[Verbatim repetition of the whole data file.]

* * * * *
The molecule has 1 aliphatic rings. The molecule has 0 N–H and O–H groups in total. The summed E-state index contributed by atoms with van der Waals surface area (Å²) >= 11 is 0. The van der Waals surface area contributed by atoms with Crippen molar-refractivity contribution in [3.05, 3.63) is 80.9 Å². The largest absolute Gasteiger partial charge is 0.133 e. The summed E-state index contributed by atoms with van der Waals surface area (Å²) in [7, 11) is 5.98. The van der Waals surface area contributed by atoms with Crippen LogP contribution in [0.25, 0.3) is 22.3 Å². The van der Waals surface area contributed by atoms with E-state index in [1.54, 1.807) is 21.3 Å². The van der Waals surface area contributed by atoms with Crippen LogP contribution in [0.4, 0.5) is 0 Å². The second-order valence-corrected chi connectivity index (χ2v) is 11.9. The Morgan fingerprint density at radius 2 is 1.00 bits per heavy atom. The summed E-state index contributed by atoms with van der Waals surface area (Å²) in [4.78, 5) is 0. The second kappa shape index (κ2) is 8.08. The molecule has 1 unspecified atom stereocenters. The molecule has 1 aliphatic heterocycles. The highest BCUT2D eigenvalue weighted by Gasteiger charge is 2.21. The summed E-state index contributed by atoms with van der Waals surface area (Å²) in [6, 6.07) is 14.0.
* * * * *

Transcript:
The molecule has 1 aliphatic rings. The molecule has 0 N–H and O–H groups in total. The summed E-state index contributed by atoms with van der Waals surface area (Å²) >= 11 is 0. The van der Waals surface area contributed by atoms with Crippen molar-refractivity contribution in [3.05, 3.63) is 80.9 Å². The largest absolute Gasteiger partial charge is 0.133 e. The summed E-state index contributed by atoms with van der Waals surface area (Å²) in [7, 11) is 5.98. The van der Waals surface area contributed by atoms with Crippen LogP contribution in [0.25, 0.3) is 22.3 Å². The van der Waals surface area contributed by atoms with E-state index in [1.54, 1.807) is 21.3 Å². The van der Waals surface area contributed by atoms with Crippen LogP contribution in [0.4, 0.5) is 0 Å². The second-order valence-corrected chi connectivity index (χ2v) is 11.9. The Morgan fingerprint density at radius 2 is 1.00 bits per heavy atom. The summed E-state index contributed by atoms with van der Waals surface area (Å²) in [4.78, 5) is 0. The second kappa shape index (κ2) is 8.08. The molecule has 1 unspecified atom stereocenters. The molecule has 1 aliphatic heterocycles. The highest BCUT2D eigenvalue weighted by Gasteiger charge is 2.21. The summed E-state index contributed by atoms with van der Waals surface area (Å²) in [6, 6.07) is 14.0.